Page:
Mass Observation was founded by Tom Harrisson, Charles Madge and Humphrey Jennings in 1937. Its purpose was to create 'an anthropology of ourselves' in other words, to study the everyday lives of ordinary people in Britain. Discounting an initial pamphlet, this was the nineteenth book to be published. It appears in Faber Finds as a part of an extensive reissue programme of the original Mass Observation titles. Sunday and its companion Meet Yourself at the Doctor's were first published in 1949 towards the end of Mass Observation's initial period. They share something else in common: they are both gloriously illustrated by Ronald Searle. spent in 1949. Here is Sunday in parks, pubs and prisons, in towns and at the seaside, in places as far apart as Soho and a remote Somerset village. 'Observers' go into people's homes to find out how they spend Sundays, to see who goes to Church and who does not. funny piece of social history; Sunday was a bit boring, one almost expects Tony Hancock to deliver a soliloquy from Railway Cuttings, East Cheam!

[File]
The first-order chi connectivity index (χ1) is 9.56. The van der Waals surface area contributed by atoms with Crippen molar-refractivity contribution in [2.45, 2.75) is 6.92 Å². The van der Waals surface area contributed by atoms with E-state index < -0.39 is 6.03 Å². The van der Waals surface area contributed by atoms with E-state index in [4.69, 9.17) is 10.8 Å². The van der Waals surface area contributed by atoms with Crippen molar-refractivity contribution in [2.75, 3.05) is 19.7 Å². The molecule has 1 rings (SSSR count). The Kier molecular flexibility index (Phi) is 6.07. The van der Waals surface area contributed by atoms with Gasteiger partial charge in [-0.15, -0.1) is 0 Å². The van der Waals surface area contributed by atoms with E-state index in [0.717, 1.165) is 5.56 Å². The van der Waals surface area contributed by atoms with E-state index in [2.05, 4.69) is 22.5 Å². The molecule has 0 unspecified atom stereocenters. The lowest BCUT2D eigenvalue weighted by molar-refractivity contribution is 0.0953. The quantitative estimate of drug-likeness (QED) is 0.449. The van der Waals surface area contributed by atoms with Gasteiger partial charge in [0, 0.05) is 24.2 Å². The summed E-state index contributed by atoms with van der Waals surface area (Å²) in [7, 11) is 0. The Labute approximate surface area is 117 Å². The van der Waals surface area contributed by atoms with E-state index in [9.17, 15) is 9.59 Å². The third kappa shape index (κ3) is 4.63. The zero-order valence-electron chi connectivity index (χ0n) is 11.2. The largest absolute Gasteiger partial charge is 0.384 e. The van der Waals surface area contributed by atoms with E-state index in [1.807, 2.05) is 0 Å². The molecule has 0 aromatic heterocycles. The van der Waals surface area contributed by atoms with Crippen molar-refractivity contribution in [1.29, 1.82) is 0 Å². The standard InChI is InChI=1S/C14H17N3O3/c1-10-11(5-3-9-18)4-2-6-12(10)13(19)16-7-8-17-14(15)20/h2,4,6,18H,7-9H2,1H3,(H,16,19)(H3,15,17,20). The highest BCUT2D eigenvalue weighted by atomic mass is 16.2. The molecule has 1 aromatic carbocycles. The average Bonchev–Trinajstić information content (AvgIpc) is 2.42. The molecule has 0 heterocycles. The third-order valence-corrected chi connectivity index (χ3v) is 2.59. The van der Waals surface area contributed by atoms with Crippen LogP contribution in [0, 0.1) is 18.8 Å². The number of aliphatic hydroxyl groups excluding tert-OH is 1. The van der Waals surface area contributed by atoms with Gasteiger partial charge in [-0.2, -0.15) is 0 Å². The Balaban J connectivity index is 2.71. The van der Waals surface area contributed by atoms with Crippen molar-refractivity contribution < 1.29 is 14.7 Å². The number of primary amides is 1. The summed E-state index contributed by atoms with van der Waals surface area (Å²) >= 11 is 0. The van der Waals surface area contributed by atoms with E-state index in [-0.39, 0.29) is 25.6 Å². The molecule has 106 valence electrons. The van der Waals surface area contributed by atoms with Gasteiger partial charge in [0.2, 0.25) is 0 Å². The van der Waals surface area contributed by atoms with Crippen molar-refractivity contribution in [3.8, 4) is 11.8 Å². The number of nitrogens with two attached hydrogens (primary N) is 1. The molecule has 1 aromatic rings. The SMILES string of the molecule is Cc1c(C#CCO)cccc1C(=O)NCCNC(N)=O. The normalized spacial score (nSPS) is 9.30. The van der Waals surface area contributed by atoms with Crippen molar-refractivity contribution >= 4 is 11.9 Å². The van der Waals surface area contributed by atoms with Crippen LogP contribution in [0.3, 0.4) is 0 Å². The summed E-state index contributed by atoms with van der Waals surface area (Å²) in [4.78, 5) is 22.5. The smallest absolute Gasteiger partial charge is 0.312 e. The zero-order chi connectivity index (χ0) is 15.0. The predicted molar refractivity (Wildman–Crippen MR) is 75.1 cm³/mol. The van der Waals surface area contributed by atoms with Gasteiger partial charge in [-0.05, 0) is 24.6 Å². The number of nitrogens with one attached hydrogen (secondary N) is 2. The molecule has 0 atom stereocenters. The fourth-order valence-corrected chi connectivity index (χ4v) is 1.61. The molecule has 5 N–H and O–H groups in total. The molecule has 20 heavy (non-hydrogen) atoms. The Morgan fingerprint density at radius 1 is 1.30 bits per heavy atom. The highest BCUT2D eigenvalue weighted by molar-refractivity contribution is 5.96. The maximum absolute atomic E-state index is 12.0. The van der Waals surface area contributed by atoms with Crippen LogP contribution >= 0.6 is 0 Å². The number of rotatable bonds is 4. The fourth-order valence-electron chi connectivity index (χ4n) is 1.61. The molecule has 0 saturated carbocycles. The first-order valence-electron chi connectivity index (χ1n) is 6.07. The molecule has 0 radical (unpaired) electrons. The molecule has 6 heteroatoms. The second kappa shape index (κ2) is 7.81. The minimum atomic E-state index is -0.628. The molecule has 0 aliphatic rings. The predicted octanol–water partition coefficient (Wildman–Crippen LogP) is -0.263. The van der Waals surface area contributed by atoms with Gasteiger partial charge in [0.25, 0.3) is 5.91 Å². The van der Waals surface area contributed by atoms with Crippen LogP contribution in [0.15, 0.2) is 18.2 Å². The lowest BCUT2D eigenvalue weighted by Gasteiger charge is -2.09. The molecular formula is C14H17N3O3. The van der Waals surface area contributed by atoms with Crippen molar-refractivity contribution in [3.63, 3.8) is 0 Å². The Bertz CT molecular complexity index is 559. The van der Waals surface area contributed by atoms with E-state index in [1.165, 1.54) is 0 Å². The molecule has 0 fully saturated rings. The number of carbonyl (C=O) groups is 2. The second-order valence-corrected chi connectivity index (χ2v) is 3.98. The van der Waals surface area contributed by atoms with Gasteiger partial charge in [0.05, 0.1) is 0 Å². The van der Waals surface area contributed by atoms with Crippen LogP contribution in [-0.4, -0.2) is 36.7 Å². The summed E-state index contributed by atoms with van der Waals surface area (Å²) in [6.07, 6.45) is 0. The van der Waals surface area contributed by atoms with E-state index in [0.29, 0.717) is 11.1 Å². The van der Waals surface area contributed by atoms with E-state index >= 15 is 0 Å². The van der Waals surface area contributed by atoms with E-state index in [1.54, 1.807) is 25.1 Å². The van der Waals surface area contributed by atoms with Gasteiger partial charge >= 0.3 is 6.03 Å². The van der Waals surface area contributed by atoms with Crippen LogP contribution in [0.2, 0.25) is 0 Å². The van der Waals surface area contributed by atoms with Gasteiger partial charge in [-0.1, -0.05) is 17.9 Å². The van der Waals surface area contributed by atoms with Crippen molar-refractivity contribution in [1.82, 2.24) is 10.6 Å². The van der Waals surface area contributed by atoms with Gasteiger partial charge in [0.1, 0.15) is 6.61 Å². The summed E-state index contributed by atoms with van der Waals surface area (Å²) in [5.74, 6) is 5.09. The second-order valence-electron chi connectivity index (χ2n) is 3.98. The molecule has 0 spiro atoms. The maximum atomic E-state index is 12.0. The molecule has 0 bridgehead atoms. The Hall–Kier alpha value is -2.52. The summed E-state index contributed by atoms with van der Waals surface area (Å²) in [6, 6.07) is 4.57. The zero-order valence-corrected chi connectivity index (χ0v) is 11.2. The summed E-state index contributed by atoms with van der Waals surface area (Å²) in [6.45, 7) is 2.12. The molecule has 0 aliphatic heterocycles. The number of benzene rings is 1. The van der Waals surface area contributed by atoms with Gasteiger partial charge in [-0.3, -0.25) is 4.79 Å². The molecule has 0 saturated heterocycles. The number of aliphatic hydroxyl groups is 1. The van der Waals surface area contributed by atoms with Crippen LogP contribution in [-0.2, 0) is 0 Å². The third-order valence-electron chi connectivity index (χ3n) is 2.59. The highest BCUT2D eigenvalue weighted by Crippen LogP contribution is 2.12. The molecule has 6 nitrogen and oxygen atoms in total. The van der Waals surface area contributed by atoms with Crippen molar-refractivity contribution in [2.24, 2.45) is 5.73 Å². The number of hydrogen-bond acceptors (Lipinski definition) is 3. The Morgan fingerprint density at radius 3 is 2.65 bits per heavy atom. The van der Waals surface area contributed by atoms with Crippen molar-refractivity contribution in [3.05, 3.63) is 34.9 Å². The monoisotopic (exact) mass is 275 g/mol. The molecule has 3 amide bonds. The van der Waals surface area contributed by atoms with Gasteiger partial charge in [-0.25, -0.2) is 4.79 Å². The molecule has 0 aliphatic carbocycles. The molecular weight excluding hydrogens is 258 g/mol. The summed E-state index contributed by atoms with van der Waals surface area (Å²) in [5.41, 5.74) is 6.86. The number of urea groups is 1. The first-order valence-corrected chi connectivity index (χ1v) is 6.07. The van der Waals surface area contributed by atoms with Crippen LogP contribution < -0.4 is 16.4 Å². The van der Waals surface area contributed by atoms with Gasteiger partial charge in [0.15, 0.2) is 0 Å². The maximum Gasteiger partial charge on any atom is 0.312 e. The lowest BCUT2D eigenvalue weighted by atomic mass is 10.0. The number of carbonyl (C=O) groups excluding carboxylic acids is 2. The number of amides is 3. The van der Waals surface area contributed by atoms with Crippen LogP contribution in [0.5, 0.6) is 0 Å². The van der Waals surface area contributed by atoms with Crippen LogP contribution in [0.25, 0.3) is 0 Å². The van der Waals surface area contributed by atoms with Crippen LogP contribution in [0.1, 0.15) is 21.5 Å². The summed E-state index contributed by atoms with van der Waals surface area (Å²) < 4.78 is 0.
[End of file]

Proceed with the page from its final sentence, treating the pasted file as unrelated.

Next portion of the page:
Mass Observation was founded in 1937 by Tom Harrission, Charles Madge and Humphrey Jennings. Its purpose was to create an 'anthropology of ourselves', in other words, to provide a study of the everyday lives of ordinary people in Britain. In its first period, from 1937 to 1950, it published twenty-two books, many of which are being reissued in Faber Finds. These books constitute a unique social history of the period. Since 1970 the Mass Observation Archive has been at Sussex University. In 1981 the New Mass Observation Project was born. It is run from the Archive under the direction of Dorothy Sheridan. The Archive is a magnificent resource which continues to provide rich material for books. Recent publications have included Nella Last's War, Nella Last's Peace, Our Longest Days (all published by Profile) and three selections of Mass Observation Diaries of the Second World War and just after , edited by Simon Garfield and published by Ebury Press.